Monastery and Temple World Heritage Sites
In 2011 the Monastery of Santa Maria in Valle and the Longobard Temple were declared World Heritage Sites classified in the serial site “ Italia Longobardorum.Places of The Power (568 – 774 AD)”. The Site comprises the places in Italy that have preserved the most important monumental and artistic traces of the period and which express the universal aspects of Longobard culture at its peak. The Longobards, a people of Germanic origin from northern Europe, moved down the continent and occupied the peninsula between 568 and 774, creating a Barbaric kingdom which extended from Friuli and the Alps to Benevento and Apulia. The age of Longobard rule in Italy marked a fundamental moment of transition between the classical and the medieval world, which lies at the basis of the later developments of European civilisation. While maintaining their own traditional identity, in art, in written culture and in law the Longobards recovered, continued and renewed the antique forms, giving them new meanings and a strong innovative component. The assimilation of Roman and Byzantine architectural and decorative tradition, translated into a new language, gave rise, between the end of the 7th and the 8th century, to a flourishing art form that spread from the urban courts to a large part of the peninsula. The assets that have been registered in the list of the UNESCO World Heritage, on the serial site, are:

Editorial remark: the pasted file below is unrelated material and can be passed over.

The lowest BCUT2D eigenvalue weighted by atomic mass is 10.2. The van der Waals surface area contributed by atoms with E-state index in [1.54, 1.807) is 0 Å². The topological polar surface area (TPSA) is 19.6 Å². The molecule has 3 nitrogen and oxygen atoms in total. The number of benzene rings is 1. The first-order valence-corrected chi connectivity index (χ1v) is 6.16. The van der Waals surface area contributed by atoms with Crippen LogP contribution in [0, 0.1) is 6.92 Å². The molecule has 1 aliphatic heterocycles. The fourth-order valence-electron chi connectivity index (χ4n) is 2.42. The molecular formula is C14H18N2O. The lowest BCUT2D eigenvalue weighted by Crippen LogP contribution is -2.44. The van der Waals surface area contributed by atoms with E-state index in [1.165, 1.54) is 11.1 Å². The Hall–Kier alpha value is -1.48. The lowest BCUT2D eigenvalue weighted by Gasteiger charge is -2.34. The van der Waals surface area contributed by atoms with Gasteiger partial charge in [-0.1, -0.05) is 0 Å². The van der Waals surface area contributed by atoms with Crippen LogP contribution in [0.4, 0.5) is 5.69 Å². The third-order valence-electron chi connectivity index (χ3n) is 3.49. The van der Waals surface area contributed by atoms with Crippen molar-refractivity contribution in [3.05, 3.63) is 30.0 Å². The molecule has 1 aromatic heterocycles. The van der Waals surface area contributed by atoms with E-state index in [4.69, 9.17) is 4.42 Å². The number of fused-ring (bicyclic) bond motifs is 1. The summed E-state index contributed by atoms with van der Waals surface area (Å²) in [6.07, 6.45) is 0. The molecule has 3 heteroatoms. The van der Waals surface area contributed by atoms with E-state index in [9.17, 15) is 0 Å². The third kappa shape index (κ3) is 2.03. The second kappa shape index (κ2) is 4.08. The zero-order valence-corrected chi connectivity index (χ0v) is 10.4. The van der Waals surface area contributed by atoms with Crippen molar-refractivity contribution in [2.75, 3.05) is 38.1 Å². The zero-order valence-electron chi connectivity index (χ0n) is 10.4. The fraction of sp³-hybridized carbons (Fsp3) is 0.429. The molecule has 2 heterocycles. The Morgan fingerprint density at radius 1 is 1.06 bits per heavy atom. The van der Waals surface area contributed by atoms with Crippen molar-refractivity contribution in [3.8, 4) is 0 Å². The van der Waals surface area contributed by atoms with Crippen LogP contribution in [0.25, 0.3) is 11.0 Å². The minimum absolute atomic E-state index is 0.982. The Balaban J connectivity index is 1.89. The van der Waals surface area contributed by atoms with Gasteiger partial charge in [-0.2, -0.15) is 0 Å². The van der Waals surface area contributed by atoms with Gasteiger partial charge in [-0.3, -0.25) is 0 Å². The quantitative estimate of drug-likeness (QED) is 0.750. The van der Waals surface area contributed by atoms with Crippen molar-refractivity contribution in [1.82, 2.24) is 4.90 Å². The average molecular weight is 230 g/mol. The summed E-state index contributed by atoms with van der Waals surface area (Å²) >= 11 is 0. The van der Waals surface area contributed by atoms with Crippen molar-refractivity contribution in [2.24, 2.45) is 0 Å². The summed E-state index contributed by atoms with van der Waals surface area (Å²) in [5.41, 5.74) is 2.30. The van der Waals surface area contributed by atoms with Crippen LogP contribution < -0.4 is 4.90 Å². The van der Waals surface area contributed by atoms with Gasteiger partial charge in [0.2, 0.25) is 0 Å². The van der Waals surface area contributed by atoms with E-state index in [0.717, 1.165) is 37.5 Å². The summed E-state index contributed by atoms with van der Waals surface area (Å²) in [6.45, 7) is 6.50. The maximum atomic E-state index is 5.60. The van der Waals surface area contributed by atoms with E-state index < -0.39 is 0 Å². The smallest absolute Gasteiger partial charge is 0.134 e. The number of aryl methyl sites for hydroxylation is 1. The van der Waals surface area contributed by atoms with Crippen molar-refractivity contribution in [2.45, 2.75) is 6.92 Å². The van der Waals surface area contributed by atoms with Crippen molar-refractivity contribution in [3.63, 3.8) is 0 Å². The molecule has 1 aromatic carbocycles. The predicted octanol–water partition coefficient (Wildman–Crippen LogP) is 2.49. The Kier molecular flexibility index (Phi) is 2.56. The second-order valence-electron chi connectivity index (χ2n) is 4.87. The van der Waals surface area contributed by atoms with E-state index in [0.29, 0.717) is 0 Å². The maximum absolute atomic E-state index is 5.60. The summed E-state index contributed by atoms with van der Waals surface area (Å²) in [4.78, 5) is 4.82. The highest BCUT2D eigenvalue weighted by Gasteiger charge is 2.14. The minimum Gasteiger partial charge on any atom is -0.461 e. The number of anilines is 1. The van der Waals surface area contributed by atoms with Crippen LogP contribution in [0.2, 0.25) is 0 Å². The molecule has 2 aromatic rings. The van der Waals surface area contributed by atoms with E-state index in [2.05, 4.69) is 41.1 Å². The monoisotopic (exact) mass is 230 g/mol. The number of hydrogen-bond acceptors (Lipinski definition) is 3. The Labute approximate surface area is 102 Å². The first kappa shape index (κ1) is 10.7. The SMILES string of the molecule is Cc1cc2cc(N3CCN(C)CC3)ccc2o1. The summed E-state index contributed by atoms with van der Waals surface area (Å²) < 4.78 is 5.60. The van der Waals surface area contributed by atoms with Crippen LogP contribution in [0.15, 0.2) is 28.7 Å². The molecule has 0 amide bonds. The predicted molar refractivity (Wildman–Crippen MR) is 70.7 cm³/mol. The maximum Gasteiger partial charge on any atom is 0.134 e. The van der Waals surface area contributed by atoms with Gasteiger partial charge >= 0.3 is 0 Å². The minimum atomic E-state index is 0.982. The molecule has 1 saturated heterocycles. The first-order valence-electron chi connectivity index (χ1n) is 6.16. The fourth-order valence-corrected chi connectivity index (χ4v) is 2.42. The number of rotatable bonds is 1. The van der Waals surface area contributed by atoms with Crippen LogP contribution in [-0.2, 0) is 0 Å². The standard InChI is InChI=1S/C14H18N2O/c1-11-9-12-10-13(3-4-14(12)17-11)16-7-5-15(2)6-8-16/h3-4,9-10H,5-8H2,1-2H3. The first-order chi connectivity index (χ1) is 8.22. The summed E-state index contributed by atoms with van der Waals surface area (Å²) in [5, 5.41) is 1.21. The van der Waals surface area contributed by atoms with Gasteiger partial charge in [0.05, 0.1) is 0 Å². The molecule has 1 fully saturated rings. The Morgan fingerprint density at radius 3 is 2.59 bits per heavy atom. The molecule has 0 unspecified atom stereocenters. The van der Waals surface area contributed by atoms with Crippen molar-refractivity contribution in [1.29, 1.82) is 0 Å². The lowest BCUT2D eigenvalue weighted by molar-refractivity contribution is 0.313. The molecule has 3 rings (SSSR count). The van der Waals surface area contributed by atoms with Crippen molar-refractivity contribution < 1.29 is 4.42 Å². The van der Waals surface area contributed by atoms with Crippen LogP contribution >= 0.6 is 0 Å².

- Cividale del Friuli: the area of the Gastaldaga with the so-called Longobard Temple and the Episcopal complex with the remains of the Palace of the Patriarch under the National Archaeological Museum;
- Brescia: the Monastic Complex of San Salvatore - Santa Giulia, built by order of Desiderius, the last Longobard king and of his consort, Ansa;
- Castelseprio: the area of the Castrum with the Torba Tower and the church outside the walls called Santa Maria foris portas, with its famous frescoes;
- Spoleto and Campello sul Clitunno: respectively the Basilica of San Salvatore and the Temple of Clitumnus; monumental buildings in the classical tradition enriched by the Longobards with original and precious decorations;
- Benevento: the complex of Santa Sofia, built by order of Duke Arechis II, with the church and the adjoining cloister, part of the abbey which now houses the Sannio Museum;
- Monte S. Angelo: the Sanctuary of San Michele; first Sanctuary in the West dedicated to the cult of Saint Michael, "adopted" by the Longobards and then spread to northern Europe, visited by noble Longobards and pilgrims from all over the continent.